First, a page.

Tax for sole proprietorships
In the case of sole proprietorships, it is the holder (owner) who is personally liable for the obligations that the enterprise assumes.
These enterprises are not a separate tax entity and as holder, you will be personally liable for paying the enterprise's taxes.
Even if you work for the enterprise, the withdrawal or transfer of money to you will not be considered salary. Employer's National Insurance contributions do not therefore have to be calculated. Payments made to the holder must also not be deducted in the enterprise's accounts in the same way as salary payments to employees and will therefore not affect the taxable profit.
The enterprise's profit before payment to holder - NOK 50,000
Your withdrawal from the enterprise - NOK 30,000
Taxable profit - NOK 50,000
How much tax do I have to pay?
The tax percentage (the marginal tax) is calculated on your total income, both from the enterprise and any other income. For most people, the tax rate will be somewhere between 34.4 - 49.8%. The tax will be somewhat higher for business income than for the corresponding salary income because the tax on business income includes a higher National Insurance rate (the National Insurance rate for salaried employees is 8.2%, while that for business income is 11.4%).
You must pay tax in advance. You will not be sent a tax invoice automatically. You must therefore report any changes in income in order to have your advance tax calculated. You do this by submitting form 'RF-1102 Amend tax deduction card/advance tax'.
When the Norwegian Tax Administration has calculated how much tax you have to pay, you will receive a payment slip for each period.
If you calculate that you made a loss in the first year, you should not submit the form for calculating advance tax. The surplus will be specified in your tax return instead.
Spouses and cohabiting partners
If you are married and your spouse works for the enterprise, payments to your spouse will also not be treated as salary. The spouse will therefore not be treated as a spouse and the payment can also not be deducted in the enterprise's accounts. Instead, the enterprise's surplus/deficit can be distributed between you and your spouse following an overall assessment of your work input and that of your spouse. If you do not distribute the amount, the income will be allocated to the owner of the enterprise.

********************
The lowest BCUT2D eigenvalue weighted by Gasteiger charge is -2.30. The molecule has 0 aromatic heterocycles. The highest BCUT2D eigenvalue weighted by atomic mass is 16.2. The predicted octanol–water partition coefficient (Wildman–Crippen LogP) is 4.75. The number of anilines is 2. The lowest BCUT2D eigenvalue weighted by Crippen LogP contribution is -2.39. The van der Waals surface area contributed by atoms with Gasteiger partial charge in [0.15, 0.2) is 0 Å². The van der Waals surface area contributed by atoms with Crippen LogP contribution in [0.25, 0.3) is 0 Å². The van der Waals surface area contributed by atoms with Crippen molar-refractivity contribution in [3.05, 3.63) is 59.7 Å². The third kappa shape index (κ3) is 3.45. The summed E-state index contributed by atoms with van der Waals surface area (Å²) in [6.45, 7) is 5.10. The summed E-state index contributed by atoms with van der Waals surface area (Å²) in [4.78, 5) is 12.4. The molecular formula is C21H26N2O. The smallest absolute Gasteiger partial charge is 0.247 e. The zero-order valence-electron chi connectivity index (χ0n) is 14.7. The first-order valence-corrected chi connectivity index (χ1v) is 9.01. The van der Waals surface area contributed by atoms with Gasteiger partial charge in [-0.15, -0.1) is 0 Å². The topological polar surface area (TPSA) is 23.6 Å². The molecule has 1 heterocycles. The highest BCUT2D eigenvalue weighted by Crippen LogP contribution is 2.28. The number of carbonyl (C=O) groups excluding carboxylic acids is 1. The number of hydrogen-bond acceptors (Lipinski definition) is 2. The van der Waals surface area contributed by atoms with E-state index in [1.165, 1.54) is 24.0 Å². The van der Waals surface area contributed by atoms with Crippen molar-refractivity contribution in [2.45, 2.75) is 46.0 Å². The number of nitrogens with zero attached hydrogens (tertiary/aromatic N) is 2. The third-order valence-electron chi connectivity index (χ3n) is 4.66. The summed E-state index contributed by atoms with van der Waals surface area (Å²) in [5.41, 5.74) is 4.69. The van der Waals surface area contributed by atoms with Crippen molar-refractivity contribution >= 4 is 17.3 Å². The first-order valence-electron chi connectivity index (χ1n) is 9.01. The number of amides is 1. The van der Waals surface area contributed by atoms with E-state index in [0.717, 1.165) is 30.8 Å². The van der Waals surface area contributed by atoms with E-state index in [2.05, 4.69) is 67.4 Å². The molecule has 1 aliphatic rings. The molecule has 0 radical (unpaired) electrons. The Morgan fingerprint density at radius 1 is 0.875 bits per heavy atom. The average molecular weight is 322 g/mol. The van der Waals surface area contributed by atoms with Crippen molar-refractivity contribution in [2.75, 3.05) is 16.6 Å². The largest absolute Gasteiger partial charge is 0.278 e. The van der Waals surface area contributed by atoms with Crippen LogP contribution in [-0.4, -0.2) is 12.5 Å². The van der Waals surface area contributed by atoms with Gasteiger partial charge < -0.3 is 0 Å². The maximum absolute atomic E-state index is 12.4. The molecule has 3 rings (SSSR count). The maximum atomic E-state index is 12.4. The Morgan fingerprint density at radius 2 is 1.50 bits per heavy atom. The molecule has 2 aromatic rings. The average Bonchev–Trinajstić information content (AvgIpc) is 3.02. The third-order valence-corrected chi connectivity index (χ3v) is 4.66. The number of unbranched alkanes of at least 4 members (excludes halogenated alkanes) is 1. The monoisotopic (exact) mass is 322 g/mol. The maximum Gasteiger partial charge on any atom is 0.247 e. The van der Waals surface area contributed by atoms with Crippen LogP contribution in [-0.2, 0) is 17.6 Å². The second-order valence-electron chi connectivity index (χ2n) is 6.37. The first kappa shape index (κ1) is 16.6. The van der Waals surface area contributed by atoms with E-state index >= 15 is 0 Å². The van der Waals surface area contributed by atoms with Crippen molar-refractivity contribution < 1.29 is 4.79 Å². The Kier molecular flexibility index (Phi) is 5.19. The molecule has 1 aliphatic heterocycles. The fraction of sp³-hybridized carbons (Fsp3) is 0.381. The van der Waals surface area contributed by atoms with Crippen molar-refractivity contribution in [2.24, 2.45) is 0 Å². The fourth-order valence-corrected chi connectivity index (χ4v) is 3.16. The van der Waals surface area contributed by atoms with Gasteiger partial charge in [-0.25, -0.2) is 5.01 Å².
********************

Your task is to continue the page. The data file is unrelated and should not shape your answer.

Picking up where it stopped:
For cohabiting partners, a different rule applies. Cohabiting partners who work for their partner's sole proprietorships must be employed. They will receive a salary, and the payments can be deducted in the enterprise's accounts. The payments will be subject to employer's National Insurance contributions.
Reporting to the Norwegian Tax Administration
Profits/deficits are reported annually through your ordinary tax return for income and wealth tax and any attachments.
- Smaller enterprises with a turnover of less than NOK 50,001 do not need to submit attachments.
- Enterprises with simple tax affairs can opt to submit the Business Tax Return.
Other enterprises must attach an income statement and form RF-1224 Personal income from sole proprietorship.
If a spouse works for the enterprise, both spouses must submit a tax return for self-employed individuals, but only the spouse who has principal responsibility should submit an income statement or the Business Tax Return.
How to pay the tax
After you have had your advance tax calculated, the Norwegian Tax Administration will send out a payment slip for the appropriate period.
Periods are due:
- 15 March
- 15 May
- 15 September
- 15 November
This must be paid by the relevant deadline in order to avoid additional tax in the event of late payment. If you realise that the turnover is higher than expected, you can pay extra tax; this is known as an additional advance.
You do this by generating a KID number on the Norwegian Tax Administration's website. You will also find the account number for paying the tax.
Expenses attributable to the running of the business are generally deductible. All expenses and acquisitions must be documented through original vouchers and recognised in the enterprise's accounts. Deductions for the use of cars, expenses for telephone and internet use (ECOM services) and deductions for home office expenses are subject to specific rules.
Expenses for courses to keep up with developments in your professional field are normally deductible. However, education and further education cannot be deducted.
In the first year in which you are treated as a business, you can have up to the previous five years approved as start-up years for the enterprise. You could therefore be entitled to deductions for purchases for your business during this period.